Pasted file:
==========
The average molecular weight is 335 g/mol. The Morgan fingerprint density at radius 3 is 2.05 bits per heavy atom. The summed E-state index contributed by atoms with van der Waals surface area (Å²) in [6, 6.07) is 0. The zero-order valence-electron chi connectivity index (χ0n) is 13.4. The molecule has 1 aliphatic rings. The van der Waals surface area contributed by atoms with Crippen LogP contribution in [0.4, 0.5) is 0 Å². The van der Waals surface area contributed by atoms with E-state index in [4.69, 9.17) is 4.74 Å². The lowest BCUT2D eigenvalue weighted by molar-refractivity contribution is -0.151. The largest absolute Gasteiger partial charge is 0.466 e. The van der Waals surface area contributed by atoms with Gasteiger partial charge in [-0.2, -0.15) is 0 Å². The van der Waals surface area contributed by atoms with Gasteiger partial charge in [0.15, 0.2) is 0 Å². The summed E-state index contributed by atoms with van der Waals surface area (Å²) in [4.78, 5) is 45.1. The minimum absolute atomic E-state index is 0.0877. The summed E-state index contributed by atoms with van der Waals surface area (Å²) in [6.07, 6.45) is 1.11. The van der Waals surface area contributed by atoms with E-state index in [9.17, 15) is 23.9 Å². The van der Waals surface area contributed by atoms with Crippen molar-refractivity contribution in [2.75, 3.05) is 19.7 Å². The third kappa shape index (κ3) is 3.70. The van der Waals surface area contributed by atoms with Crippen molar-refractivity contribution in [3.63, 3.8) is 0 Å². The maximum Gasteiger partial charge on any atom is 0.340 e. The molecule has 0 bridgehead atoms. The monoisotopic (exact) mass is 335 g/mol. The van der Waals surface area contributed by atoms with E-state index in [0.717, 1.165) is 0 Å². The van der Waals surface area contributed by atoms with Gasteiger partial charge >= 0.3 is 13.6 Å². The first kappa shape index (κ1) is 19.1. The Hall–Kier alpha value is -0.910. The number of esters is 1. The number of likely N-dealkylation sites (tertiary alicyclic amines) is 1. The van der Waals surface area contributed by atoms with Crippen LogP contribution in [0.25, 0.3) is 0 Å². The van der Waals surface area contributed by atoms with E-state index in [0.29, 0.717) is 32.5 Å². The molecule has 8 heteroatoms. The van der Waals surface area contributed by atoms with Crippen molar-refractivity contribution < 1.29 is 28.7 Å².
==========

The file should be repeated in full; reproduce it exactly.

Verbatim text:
The average molecular weight is 335 g/mol. The Morgan fingerprint density at radius 3 is 2.05 bits per heavy atom. The summed E-state index contributed by atoms with van der Waals surface area (Å²) in [6, 6.07) is 0. The zero-order valence-electron chi connectivity index (χ0n) is 13.4. The molecule has 1 aliphatic rings. The van der Waals surface area contributed by atoms with Crippen LogP contribution in [0.4, 0.5) is 0 Å². The van der Waals surface area contributed by atoms with E-state index in [4.69, 9.17) is 4.74 Å². The lowest BCUT2D eigenvalue weighted by molar-refractivity contribution is -0.151. The largest absolute Gasteiger partial charge is 0.466 e. The van der Waals surface area contributed by atoms with Gasteiger partial charge in [-0.2, -0.15) is 0 Å². The van der Waals surface area contributed by atoms with Gasteiger partial charge in [0.15, 0.2) is 0 Å². The summed E-state index contributed by atoms with van der Waals surface area (Å²) in [4.78, 5) is 45.1. The minimum absolute atomic E-state index is 0.0877. The summed E-state index contributed by atoms with van der Waals surface area (Å²) in [6.07, 6.45) is 1.11. The van der Waals surface area contributed by atoms with E-state index in [9.17, 15) is 23.9 Å². The van der Waals surface area contributed by atoms with Crippen molar-refractivity contribution in [2.75, 3.05) is 19.7 Å². The third kappa shape index (κ3) is 3.70. The van der Waals surface area contributed by atoms with Crippen molar-refractivity contribution in [3.63, 3.8) is 0 Å². The maximum Gasteiger partial charge on any atom is 0.340 e. The molecule has 0 bridgehead atoms. The monoisotopic (exact) mass is 335 g/mol. The van der Waals surface area contributed by atoms with E-state index in [0.717, 1.165) is 0 Å². The van der Waals surface area contributed by atoms with Gasteiger partial charge >= 0.3 is 13.6 Å². The first kappa shape index (κ1) is 19.1. The Hall–Kier alpha value is -0.910. The number of esters is 1. The number of likely N-dealkylation sites (tertiary alicyclic amines) is 1. The van der Waals surface area contributed by atoms with Crippen LogP contribution in [0.25, 0.3) is 0 Å². The van der Waals surface area contributed by atoms with E-state index in [0.29, 0.717) is 32.5 Å². The molecule has 8 heteroatoms. The van der Waals surface area contributed by atoms with Crippen molar-refractivity contribution < 1.29 is 28.7 Å².